Only the F.B.I. knows how much they relied on informers. Documents stolen (by Grady) from Media, Pennsylvania office showed that they used them. One informer had an apparent change of heart and revealed that the F.B.I. had paid him to lead a raid on draft board offices in Campden, N.J. He had actually carried the raid off for them despite his own beliefs. These double agents came up with various justifications for their work. One that I got to know in Baltimore after my release from prison had been working for the underground newspaper "Harry" as a photographer. At the same time he reported to the police on drugs or "subversive" hippie activities. But once revealed, he claimed that he had thought of himself as a kind of referee between the movement and the police. We wondered from time to time, looking back, were there ways we could have spotted some of these informants. "Their shoes, their shoes are always different," joked a friend. But cops and agents, if they could not be prevented, could at least be subverted for the purposes of revolutionary work. One group required its members to work so hard that any informant was contributing so much to revolutionary change as to probably outweigh the negatives.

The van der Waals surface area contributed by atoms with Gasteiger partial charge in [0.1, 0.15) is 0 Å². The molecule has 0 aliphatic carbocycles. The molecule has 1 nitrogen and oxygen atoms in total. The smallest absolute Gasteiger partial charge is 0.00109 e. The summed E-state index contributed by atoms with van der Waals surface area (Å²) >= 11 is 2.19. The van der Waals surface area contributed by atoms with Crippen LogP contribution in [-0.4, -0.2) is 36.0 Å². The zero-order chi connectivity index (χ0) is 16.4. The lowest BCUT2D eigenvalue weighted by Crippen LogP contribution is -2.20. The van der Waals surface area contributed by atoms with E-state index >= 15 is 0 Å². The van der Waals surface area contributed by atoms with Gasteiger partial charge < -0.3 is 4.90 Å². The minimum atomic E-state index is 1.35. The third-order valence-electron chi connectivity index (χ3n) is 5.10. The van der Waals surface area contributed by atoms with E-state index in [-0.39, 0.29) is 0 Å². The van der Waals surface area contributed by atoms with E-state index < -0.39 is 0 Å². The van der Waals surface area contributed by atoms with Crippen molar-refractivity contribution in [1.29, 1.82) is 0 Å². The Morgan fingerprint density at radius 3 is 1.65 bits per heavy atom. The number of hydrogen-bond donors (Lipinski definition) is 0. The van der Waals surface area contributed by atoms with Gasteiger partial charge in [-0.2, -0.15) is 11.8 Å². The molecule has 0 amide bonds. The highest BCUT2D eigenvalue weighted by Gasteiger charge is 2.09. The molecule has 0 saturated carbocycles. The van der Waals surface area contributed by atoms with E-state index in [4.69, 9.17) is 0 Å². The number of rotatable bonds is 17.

The momentous first Plowshares Action- the Plowshares 8- took place, Oct. 5th, 1980 at the General Facilities, Westchester, PA , both Phil and Dan participating. Concentrating on parts and plans for the Mark 12 missile, this action was an ACTUAL act of disarmnament- contrasting all the windy phrases of U.N. officials or statesmen such as Henry Kissinger. I found it interesting how Phil talked about the role of faith in felicitous finding to important locations in the building- we were going in like blind mice! With faith, Phil said, we always find the weapons- as if God were guiding them. Emile DAntonio directed a film on this action with famed Hollywood actor, Martin Sheen, playing the Judge. Phil discusses the action in his 1998 interview with Amy Goodman. (I am not surprised about how pleasant and expansive Phil, and later his other family members- Liz, Frida, and Jerry are in talking with (selected) members of the media and press. We always cultivated a good relation with the press in our movements. They didnt have to be blazing activists! We had to get our message out!!) This Plowshares action was humorous in the details of the actors jail stay. I believe they started out with no bail situations, but as one of their members, John Shuchardt, exercised his skills as a jailhouse lawyer, helping inmates in the jail with numerous problems, the group became more and more of a liability to their warders, and their bails were reduced and reduced until, finally, they were told: I just want you out of my prison. As Phil puts it with a twinkle- We became intolerable.